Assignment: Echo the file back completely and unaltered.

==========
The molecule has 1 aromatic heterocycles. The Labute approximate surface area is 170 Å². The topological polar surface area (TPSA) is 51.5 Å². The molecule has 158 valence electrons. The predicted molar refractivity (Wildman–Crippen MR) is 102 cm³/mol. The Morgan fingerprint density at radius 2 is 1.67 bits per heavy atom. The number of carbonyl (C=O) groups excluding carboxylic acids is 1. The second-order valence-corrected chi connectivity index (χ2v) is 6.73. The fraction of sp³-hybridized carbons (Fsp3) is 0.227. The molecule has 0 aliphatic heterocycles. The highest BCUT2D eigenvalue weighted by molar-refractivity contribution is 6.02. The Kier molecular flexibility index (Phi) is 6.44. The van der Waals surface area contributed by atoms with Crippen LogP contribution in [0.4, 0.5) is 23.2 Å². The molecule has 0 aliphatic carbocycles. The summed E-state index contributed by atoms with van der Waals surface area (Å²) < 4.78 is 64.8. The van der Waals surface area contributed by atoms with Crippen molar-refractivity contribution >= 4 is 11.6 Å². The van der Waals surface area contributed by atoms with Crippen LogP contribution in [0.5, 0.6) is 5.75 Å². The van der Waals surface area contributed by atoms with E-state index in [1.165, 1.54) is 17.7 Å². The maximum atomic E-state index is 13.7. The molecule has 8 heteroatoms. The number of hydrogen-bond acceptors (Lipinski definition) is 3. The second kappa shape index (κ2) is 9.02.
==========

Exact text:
The molecule has 1 aromatic heterocycles. The Labute approximate surface area is 170 Å². The topological polar surface area (TPSA) is 51.5 Å². The molecule has 158 valence electrons. The predicted molar refractivity (Wildman–Crippen MR) is 102 cm³/mol. The Morgan fingerprint density at radius 2 is 1.67 bits per heavy atom. The number of carbonyl (C=O) groups excluding carboxylic acids is 1. The second-order valence-corrected chi connectivity index (χ2v) is 6.73. The fraction of sp³-hybridized carbons (Fsp3) is 0.227. The molecule has 0 aliphatic heterocycles. The highest BCUT2D eigenvalue weighted by molar-refractivity contribution is 6.02. The Kier molecular flexibility index (Phi) is 6.44. The van der Waals surface area contributed by atoms with Crippen LogP contribution in [0.4, 0.5) is 23.2 Å². The molecule has 0 aliphatic carbocycles. The summed E-state index contributed by atoms with van der Waals surface area (Å²) < 4.78 is 64.8. The van der Waals surface area contributed by atoms with Crippen molar-refractivity contribution >= 4 is 11.6 Å². The van der Waals surface area contributed by atoms with Crippen LogP contribution in [0.5, 0.6) is 5.75 Å². The van der Waals surface area contributed by atoms with E-state index in [1.165, 1.54) is 17.7 Å². The maximum atomic E-state index is 13.7. The molecule has 8 heteroatoms. The number of hydrogen-bond acceptors (Lipinski definition) is 3. The second kappa shape index (κ2) is 9.02.